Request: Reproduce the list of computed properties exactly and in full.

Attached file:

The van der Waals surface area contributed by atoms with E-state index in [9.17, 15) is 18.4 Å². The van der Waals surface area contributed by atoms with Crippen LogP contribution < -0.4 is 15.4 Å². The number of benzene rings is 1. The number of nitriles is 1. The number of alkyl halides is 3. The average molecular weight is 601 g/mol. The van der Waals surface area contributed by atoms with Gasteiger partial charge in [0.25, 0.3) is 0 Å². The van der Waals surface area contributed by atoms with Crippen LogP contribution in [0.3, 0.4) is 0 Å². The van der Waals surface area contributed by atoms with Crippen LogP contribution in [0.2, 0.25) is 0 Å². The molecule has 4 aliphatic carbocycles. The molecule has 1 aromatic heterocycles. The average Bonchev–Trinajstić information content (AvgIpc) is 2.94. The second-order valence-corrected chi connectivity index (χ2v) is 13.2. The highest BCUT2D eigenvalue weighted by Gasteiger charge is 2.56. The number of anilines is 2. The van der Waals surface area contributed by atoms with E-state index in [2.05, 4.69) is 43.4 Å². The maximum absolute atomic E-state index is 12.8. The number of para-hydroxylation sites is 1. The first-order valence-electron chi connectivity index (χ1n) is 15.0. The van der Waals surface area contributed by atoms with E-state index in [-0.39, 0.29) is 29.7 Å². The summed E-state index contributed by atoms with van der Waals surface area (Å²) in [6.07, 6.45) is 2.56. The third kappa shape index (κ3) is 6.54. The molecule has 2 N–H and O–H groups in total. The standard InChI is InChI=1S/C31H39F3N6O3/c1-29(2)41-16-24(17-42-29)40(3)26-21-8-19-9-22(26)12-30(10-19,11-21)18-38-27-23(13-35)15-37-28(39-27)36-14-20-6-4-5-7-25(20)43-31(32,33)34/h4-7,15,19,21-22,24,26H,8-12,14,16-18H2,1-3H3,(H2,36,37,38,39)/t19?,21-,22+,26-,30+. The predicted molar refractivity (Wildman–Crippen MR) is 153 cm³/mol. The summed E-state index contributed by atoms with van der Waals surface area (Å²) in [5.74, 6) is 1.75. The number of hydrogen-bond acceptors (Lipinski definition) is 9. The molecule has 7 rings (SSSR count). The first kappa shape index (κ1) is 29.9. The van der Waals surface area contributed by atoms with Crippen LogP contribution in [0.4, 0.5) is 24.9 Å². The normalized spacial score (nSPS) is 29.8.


The van der Waals surface area contributed by atoms with E-state index in [9.17, 15) is 18.4 Å². The van der Waals surface area contributed by atoms with Crippen LogP contribution < -0.4 is 15.4 Å². The number of benzene rings is 1. The number of nitriles is 1. The number of alkyl halides is 3. The average molecular weight is 601 g/mol. The van der Waals surface area contributed by atoms with Gasteiger partial charge in [0.25, 0.3) is 0 Å². The van der Waals surface area contributed by atoms with Crippen LogP contribution in [0.3, 0.4) is 0 Å². The van der Waals surface area contributed by atoms with Crippen LogP contribution in [0.2, 0.25) is 0 Å². The molecule has 4 aliphatic carbocycles. The molecule has 1 aromatic heterocycles. The average Bonchev–Trinajstić information content (AvgIpc) is 2.94. The second-order valence-corrected chi connectivity index (χ2v) is 13.2. The highest BCUT2D eigenvalue weighted by Gasteiger charge is 2.56. The number of anilines is 2. The van der Waals surface area contributed by atoms with E-state index in [2.05, 4.69) is 43.4 Å². The maximum absolute atomic E-state index is 12.8. The number of para-hydroxylation sites is 1. The first-order valence-electron chi connectivity index (χ1n) is 15.0. The van der Waals surface area contributed by atoms with E-state index in [-0.39, 0.29) is 29.7 Å². The summed E-state index contributed by atoms with van der Waals surface area (Å²) in [6.07, 6.45) is 2.56. The third kappa shape index (κ3) is 6.54. The molecule has 2 N–H and O–H groups in total. The standard InChI is InChI=1S/C31H39F3N6O3/c1-29(2)41-16-24(17-42-29)40(3)26-21-8-19-9-22(26)12-30(10-19,11-21)18-38-27-23(13-35)15-37-28(39-27)36-14-20-6-4-5-7-25(20)43-31(32,33)34/h4-7,15,19,21-22,24,26H,8-12,14,16-18H2,1-3H3,(H2,36,37,38,39)/t19?,21-,22+,26-,30+. The predicted molar refractivity (Wildman–Crippen MR) is 153 cm³/mol. The summed E-state index contributed by atoms with van der Waals surface area (Å²) in [5.74, 6) is 1.75. The number of hydrogen-bond acceptors (Lipinski definition) is 9. The molecule has 7 rings (SSSR count). The first kappa shape index (κ1) is 29.9. The van der Waals surface area contributed by atoms with Crippen LogP contribution in [0.4, 0.5) is 24.9 Å². The normalized spacial score (nSPS) is 29.8.